Feeds:
Posts
Comments

Posts Tagged ‘new york’

081119-early-shadows-on-ladder

Recently, I took a couple trips to New York to see my sister, who’s been having ups and downs with the brain cancer. We had decided to have a sibling gathering when the Midwest and West Coast brothers were in town with wives and several kids.

I’m not going to show you the group photo from our delicious Maialino lunch because my poor sister, despite feeling much better, is still horrifically bruised from tripping and getting a black eye. Falling is one of the biggest worries these days.

Instead I’ll share other pictures from my trips and explain any that need explaining.

In July, I took Amtrak from Kingston, Rhode Island, where there is a cute historic train station and, across the track, some interesting graffiti.

In New York, my camera was drawn to verbal images: Biblical messages chalked on the sidewalks, a port-a-potty pun for my collection, and outreach to immigrants (I saw the electronic kiosk message in Spanish and Chinese, too).

I also shot a giant balloon version of the city mascot (just kidding, it’s not the mascot) and one of the ubiquitous mini gardens planted around street trees. I especially admired the gardens that managed to do without the “curb your dog” signs because they completely spoil the charm. But how do people protect the plantings otherwise? I wondered. Do the doormen rush out and chase away dogs? Is there a spray deterrent that dogs hate? Some successful mini gardens used higher fences.

A large and glorious volunteer-maintained series of gardens in Riverside Park proclaimed a different kind of success with its clouds of delirious, happy butterflies, like the butterfly below. Red Admiral? Not sure.

Olmstead’s tinkling waterfalls in Central Park make me delirious.

072419-Kingston-RI-train-station

072419-graffiti-Kingston-RI

081319-NYC-sidewalk-wisdom

081319-23rd-Psalm-on-sidewalk

081219-potty-title

081119-ICE-not-Welcome

072419-NYC-protects-immigrants

081219-NYC-rat

072719-garden-without-ugly-dog-sign

081119-.delirious-butterflyJPG

Read Full Post »

072619-.NYC-rooftop-garden

For the princely sum of $10 a year, a New York senior — my sister, for example — can visit a serene rooftop flower garden any day in the week. And the public can come for free on Sundays.

We made a pilgrimage to the Lotus Garden last Thursday, and it was delightful. The only people who were there at the time were two nannies and two toddlers.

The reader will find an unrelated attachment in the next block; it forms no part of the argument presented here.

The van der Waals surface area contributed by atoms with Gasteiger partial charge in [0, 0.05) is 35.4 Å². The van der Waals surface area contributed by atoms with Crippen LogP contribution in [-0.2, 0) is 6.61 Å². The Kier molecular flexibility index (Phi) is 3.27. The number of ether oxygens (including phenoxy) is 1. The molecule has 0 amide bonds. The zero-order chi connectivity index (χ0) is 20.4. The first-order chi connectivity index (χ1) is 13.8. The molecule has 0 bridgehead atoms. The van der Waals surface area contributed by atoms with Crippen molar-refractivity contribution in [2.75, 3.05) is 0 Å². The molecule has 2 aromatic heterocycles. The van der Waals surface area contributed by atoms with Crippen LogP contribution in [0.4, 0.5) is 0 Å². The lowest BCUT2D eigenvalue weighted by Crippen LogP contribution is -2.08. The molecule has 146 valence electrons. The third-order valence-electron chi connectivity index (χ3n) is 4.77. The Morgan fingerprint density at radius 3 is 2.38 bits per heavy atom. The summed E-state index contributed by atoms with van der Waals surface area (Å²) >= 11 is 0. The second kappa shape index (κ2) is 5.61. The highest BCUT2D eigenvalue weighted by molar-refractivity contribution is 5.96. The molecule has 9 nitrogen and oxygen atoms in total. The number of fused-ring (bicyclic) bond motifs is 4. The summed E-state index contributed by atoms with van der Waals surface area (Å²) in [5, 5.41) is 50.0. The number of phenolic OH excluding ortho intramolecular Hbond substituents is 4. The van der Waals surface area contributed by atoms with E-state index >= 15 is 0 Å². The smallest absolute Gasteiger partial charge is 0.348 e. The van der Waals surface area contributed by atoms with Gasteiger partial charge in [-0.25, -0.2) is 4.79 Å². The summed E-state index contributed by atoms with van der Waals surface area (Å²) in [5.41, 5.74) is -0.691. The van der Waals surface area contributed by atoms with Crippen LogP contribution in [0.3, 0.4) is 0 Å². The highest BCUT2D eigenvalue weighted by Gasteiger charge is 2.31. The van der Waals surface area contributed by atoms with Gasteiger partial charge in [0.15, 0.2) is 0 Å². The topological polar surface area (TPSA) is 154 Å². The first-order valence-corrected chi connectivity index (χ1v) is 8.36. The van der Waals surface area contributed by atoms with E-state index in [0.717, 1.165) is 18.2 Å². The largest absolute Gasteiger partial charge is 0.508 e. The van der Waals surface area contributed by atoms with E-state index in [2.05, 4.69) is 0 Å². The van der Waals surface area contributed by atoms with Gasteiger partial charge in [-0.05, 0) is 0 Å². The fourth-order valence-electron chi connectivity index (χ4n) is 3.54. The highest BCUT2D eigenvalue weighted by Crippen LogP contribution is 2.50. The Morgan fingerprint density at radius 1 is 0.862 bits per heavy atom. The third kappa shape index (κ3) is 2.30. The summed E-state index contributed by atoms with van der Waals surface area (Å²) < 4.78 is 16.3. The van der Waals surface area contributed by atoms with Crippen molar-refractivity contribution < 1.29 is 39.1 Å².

Here is some history from the website. “Once upon a time back in the 1960s, two grand old movie theaters (the Riverside and Riviera) stood on the west side of Broadway, north of 96th Street. Eventually the theaters closed, the building fell into disrepair and was demolished — leaving an empty lot. Would-be gardeners in the neighborhood took over, planting a riot of flowers in the ‘Broadway Gardens,’ while the local politicians, realtors and bankers squabbled over the future of the lot. (Would an Alexanders department store serve the community better than an apartment house?) In the face of fierce community opposition a number of development projects fizzled.

“Determined Upper West Siders organized; local block associations joined the gardeners, along with the City Planning Commission, Community Board 7, and the Trust for Public Land, among others. Out of this emerged a committee, spearheaded by community activists Carrie Maher, a horticulturist, and Mark Greenwald, an architect, which worked with would-be real estate developer William Zeckendorf Jr. on the project for more than a year, persuading him to translate this neighborhood green space into an amenity that would enhance his building’s charm and value.

“Zeckendorf built stairs to the roof from a gate on the street; a cherry picker lofted 3-1/2 feet of topsoil onto the garage roof. Then Carrie and Mark, who headed the garden, laid out winding paths, installed two fish ponds and planted fruit trees and flowering shrubs. At last in the spring of 1983, a group of local residents, including new residents of the Columbia, began to plant flowers and herbs beneath the north facing windows of the Columbia’s tower.  Today 28 families tend garden plots there.  Thus the Lotus Garden, a community garden, came to be built on the roof of the garage of the Columbia condominium, on West 97th Street in Manhattan.” See pictures of the development stages here.

The only drawback I can think of is that the space is not wheelchair accessible. But if you can climb stairs, you are in for a treat. Here are the pictures I took. The peaches on the tree had just started to ripen.